On the other hand, assuming no Western intervention, the smart money is still on Russia to win such a war. Again, the question is this: are you willing to die for the Ukraine’s right to keep a bunch of people under its control who don’t want to be under its control?

Right now the US is completely overextended. Europe is dependent on Russian oil and natural gas. China is certainly not going to interfere. On the other hand, with Obama’s election, or even possibly with McCain’s, there is a real chance that the US will end the Iraq war and move its military back into a posture where it can actually be useful and a credible deterrent. Plus Ukraine has been pushing hard for NATO membership and will probably get it sometime in the next few years.

If Russia wants the Crimea and Sevastopol back, or even just Sevastopol, its window of opportunity is closing. It has a year or two at most to do something.

My bet is that it will do something. My further bet is that right now additional Russian military units are being deployed to the Ukrainian border as fast as the Kremlin can move them. If the Ukraine had refused to allow the Black Sea Fleet back into Sevastopol or if for some odd reason it still does despite the cease-fire, Russian military action is probable. And as with Georgia, don’t expect it to be limited to the area in question.

Moreover, if Ukraine doesn’t give Russia an excuse now, I expect Russia to be looking for one, soon.

As Brezezinski said in The Grand Chessboard: American Primacy and its Geostrategic Imperatives:

Ukraine, a new and important space on the Eurasian chessboard is a geopolitical pivot because its very existence as an independent country helps to transform Russia. Without Ukraine, Russia ceases to be a Eurasian empire.

Now, that doesn’t mean Russia isn’t an empire without Ukraine, just that it’s not really both a European and Asian empire. Ukraine is the place Russia needs back to be a power in European politics again.

If I were the Kremlin, I’d hit Ukraine hard, in force, not just the Crimea. And if it turns out their military is a paper tiger and it collapses, well, maybe I’d decide, in Putin and Medvedev’s shoes, that being known as the men who put the Russian empire back together is pretty sweet. Sure, it’d take 10 years to pacify them, but whatever. Russia has the patience. Kill 10% of the population. If that doesn’t work kill another 10%. Rinse, wash, repeat till they get a clue.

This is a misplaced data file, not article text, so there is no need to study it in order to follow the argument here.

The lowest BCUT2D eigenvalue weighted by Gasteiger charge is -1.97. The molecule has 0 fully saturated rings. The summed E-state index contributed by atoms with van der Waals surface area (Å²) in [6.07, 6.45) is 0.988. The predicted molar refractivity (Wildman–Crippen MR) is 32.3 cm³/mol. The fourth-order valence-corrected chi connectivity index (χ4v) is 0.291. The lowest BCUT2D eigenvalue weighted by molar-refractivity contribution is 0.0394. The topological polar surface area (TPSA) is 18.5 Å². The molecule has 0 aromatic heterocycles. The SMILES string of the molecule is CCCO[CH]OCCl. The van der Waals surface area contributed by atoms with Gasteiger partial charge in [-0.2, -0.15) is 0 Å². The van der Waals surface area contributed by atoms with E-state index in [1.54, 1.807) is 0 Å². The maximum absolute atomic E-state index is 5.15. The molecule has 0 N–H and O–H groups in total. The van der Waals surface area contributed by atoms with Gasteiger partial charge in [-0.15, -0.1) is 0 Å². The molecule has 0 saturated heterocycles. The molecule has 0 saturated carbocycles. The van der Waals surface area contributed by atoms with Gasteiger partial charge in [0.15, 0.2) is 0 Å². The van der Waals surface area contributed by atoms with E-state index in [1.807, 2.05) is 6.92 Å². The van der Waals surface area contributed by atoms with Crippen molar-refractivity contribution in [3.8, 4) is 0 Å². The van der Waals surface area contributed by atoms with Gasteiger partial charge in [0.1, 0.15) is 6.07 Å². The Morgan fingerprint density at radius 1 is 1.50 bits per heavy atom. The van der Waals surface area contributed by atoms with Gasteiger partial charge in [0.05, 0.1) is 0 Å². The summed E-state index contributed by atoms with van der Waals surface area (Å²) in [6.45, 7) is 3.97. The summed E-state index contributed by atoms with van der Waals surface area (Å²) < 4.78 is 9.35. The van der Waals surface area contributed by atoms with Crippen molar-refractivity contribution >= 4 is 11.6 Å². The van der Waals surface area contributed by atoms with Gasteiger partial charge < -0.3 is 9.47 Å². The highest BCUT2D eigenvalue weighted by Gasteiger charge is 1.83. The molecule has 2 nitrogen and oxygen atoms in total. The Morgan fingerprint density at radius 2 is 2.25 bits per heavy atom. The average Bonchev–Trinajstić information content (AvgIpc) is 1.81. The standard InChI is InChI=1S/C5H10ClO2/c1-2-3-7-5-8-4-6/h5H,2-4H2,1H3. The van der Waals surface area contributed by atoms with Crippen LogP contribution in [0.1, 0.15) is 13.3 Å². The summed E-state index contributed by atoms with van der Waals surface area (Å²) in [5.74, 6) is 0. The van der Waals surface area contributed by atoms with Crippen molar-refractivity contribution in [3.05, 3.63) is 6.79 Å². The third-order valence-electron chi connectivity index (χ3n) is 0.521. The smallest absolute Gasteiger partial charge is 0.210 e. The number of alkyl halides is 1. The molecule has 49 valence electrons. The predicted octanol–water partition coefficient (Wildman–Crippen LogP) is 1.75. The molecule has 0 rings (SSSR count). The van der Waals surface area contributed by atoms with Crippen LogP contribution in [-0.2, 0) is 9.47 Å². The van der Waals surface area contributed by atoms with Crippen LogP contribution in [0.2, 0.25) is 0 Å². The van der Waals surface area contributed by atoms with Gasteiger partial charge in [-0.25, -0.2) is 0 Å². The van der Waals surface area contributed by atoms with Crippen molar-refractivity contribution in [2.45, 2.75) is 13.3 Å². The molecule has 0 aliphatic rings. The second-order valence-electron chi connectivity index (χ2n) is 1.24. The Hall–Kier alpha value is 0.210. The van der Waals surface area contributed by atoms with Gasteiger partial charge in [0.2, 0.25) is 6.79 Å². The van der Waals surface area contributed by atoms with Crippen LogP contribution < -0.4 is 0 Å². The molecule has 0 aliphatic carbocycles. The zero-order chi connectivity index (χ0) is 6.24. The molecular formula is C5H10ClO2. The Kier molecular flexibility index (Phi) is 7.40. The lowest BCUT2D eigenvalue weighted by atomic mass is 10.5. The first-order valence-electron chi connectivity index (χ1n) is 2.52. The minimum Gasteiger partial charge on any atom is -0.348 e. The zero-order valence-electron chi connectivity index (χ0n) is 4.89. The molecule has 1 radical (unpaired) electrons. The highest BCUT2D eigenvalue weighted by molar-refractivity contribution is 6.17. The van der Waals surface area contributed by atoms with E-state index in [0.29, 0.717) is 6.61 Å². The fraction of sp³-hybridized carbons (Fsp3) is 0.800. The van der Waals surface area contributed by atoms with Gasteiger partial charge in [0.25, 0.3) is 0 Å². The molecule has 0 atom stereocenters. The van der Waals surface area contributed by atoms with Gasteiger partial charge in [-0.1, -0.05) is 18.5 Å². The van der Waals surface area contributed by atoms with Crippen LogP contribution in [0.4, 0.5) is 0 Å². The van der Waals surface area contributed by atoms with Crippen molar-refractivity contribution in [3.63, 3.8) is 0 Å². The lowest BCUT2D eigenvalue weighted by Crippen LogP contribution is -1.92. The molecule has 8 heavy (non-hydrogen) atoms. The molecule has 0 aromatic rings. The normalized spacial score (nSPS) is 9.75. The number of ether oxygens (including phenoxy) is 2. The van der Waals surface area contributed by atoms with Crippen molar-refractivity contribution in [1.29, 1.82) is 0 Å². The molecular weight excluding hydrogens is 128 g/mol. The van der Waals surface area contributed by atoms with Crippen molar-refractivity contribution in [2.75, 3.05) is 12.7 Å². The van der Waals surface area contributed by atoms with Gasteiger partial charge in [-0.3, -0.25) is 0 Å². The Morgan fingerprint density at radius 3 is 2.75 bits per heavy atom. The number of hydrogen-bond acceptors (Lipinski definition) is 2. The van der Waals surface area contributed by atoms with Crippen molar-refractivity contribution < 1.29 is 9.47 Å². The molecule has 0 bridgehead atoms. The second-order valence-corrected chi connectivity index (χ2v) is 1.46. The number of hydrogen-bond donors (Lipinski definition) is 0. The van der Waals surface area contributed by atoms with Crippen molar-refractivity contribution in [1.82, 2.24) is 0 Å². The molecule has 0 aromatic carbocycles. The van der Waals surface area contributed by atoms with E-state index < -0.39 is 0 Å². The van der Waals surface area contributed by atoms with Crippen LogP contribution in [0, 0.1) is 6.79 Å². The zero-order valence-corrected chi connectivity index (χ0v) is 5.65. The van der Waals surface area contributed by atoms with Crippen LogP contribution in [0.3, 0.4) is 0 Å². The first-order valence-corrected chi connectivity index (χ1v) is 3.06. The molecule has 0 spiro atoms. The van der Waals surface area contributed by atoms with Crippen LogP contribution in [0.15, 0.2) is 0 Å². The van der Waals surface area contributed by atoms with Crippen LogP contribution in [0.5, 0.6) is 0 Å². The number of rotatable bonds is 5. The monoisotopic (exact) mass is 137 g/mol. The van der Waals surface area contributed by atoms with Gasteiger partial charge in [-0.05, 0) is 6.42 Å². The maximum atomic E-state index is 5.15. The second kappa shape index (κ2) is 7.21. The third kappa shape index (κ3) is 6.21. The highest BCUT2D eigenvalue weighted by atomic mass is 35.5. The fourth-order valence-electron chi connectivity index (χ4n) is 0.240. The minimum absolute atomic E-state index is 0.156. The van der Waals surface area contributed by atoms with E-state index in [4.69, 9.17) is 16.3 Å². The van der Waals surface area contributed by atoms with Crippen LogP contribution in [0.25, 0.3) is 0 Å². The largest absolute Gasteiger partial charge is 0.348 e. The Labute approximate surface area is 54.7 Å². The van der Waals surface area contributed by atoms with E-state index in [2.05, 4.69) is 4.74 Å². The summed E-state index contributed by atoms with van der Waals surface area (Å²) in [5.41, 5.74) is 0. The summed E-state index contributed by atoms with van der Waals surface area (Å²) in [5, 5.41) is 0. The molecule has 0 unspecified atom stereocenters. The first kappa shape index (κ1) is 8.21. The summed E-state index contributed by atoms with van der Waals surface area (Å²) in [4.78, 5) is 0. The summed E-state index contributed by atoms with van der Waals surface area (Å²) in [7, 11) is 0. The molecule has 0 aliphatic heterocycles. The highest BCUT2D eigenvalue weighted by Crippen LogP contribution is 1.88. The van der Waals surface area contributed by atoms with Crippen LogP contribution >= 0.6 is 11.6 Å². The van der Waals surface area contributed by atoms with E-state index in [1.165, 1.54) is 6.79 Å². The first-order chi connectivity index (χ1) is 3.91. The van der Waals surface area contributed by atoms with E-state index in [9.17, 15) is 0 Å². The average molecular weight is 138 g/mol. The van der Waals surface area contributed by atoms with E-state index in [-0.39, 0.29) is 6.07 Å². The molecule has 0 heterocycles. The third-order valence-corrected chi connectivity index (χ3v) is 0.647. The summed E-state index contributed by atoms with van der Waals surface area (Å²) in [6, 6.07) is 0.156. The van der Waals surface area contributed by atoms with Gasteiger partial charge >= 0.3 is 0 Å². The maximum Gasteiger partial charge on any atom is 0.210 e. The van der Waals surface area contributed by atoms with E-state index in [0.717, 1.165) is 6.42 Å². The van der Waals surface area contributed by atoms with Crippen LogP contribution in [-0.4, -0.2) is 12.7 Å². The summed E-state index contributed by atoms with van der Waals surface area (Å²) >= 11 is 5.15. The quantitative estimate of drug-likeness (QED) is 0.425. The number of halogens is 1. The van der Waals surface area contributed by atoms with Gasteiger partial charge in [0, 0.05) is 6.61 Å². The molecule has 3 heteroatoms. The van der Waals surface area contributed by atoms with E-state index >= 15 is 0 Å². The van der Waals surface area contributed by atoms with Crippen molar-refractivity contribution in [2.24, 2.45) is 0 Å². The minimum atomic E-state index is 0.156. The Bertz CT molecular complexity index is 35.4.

And if they fight well, no matter, I’d still expect to do well enough to peel off Sevastopol and probably all of the Crimea.

And why not? They are Russian populated. They don’t want to be part of the Ukraine and are kept in the Ukraine only by threat of military force. Countries borders are clearly not sacrosanct, as NATO and the West proved by creating Kosovo. So why not an independent Crimea, guaranteed by lots of Russian troops? Or even just have a referendum and then make it part of Russia?

For Russia, the combination of time pressure created by the expansion of NATO, the pressure from Western encirclement in states it considers part of its near abroad, and the current strategic overcommitment by the United States combine to suggest that this next year or two, and even more, these next few months, are the best chance it’s going to have to take back areas it believes should be Russian.

South Ossetia was first. But it may well not be last. If I were Ukraine, I’d let those ships back into Sevastopol, because odds are Russia is just waiting for an excuse. And violating a treaty would give Russia all the excuse it needs to itself unilaterally discard the treaty which gave Crimea to the Ukraine, then create some "facts on the ground".

Update: Sean-Paul at the Agonist points out that the Ukraine is the real key, and the reason is strategic depth. Sean-Paul knows Russia well, having tramped over a huge chunk of it, and his insights are worth a read. Head on over.